FAN Ning
Chairman, Health in Action, Hong Kong

Fan Ning is a surgeon and also public health expert. He was the President of Medecins Sans Frontieres Hong Kong from 2008 to 2013. As health inequity affects different people throughout life journey in HK, Dr Fan decided to set up Health In Action in 2011 to serve local working poor families, ethnic minorities and refugees. In 2014, he set up Forget Thee Not to provide holistic end-of-life service for public as primary health care project. By socio-medical collaboration model, he demonstrated how primary health care projects could be co-designed with social sectors and community stakeholders via innovative ideas and technology. Fan Ning is proactively engaging different disciplines to try to develop a social movement to work out Healthy City concept.


He is member of Hong Kong Council of Social Service Standing Committee on Policy Research and Advocacy, Specialized Committee on Elderly Services and Community Investment and Inclusion Fund. He is also Honorary Clinical Assistant Professor at Medical School CUHK, Mentor of the Jockey Club School of Public Health and Primary Care at CUHK, Research Associate of CUHK Institute of Health Equity and Elite Mentor of MBA program at CUHK.


Health in Action has played an active role in the recent pandemic, supplying masks and hygiene products to vulnerable groups, hosting health workshops and webinars, and supporting the sterilization of sub-divided units.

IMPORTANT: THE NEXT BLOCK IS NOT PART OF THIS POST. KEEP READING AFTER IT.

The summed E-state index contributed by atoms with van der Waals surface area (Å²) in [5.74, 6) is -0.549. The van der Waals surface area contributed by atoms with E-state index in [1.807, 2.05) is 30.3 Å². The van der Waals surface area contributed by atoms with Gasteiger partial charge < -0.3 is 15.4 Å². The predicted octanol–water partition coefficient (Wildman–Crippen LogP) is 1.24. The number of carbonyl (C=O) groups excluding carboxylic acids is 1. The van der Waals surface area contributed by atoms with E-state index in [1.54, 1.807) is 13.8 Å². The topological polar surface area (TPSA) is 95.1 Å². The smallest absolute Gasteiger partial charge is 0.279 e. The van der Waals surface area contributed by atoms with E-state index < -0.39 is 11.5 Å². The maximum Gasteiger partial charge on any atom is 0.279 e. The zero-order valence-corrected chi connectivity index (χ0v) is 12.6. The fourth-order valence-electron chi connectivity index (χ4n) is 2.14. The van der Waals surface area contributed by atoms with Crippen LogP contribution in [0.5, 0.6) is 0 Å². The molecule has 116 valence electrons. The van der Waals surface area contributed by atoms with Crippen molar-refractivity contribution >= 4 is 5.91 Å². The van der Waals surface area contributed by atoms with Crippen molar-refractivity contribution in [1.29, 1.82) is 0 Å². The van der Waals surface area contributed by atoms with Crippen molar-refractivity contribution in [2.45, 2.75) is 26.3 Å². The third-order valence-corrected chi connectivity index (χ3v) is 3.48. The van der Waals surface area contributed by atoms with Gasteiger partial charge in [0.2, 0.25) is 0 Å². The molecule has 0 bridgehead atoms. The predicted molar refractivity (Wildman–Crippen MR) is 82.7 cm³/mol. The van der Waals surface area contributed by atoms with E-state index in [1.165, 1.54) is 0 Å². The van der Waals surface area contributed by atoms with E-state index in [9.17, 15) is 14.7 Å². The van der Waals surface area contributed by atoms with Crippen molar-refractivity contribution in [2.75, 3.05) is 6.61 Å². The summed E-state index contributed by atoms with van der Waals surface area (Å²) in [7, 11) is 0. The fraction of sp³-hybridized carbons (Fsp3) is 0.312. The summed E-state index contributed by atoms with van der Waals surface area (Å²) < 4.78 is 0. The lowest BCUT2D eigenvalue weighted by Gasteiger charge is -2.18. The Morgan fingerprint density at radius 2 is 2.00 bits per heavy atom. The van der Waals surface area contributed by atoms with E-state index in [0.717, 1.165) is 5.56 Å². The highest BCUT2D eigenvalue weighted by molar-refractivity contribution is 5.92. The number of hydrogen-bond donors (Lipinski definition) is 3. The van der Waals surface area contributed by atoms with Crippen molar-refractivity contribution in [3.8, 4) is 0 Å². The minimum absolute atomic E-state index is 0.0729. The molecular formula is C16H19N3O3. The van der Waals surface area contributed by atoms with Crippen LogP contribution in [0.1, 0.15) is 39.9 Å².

I believe that health issue is a social issue, and we need a social solution to treat, not only drugs, vaccines, or injections.

Insight from "Health Disparity and Public Space in High Density Environments"

Fan Ning defined Space as “Social Justice, Public Health, Active Living, Co-Design, Equity'' in Hong Kong’s context. Public space is an interesting concept in Hong Kong; while the city has over 60% of green space, the urban settlements are so dense and the average living space is very low - over 116,600 households live in subdivided units. Although Hong Kong ‘enjoys’ greatest longevity, quality of life is yet to be determined. Poor households spend significantly more on essential items (housing, food, education, healthcare, transportation, recreation and culture) and Hong Kong reaches a poverty rate of 15% despite its economic prosperity on the surface. The working poor, disabled, and ethnic minorities suffer from higher rates of BMI (overweight), hypertension, diabetes, and they are oddly unfamiliar with local and governmental health care resources. 

 

Fan Ning reminded us of the International Covenant on Economic, Social and Cultural Rights Article 12, which states that everyone has the right to enjoy the highest attainable standard of physical & mental health. However, this responsibility should not be shouldered only by health workers, which is just one factor among the overlooked spectrum of social determinants of health. The concept of health equity is essential, in which social inclusion is an important notion, coupled with healthy access to space and a primary health care system that also takes care of social determinants of health in addition to plain symptoms curing. COVID-19 exposes the vulnerability of many such as street cleaners, security guards, delivery workers. Fan Ning hopes that Hong Kong can one day become a “healthy city”. This requires communal united effort: everyone can contribute and should understand and reach out to those who suffer most.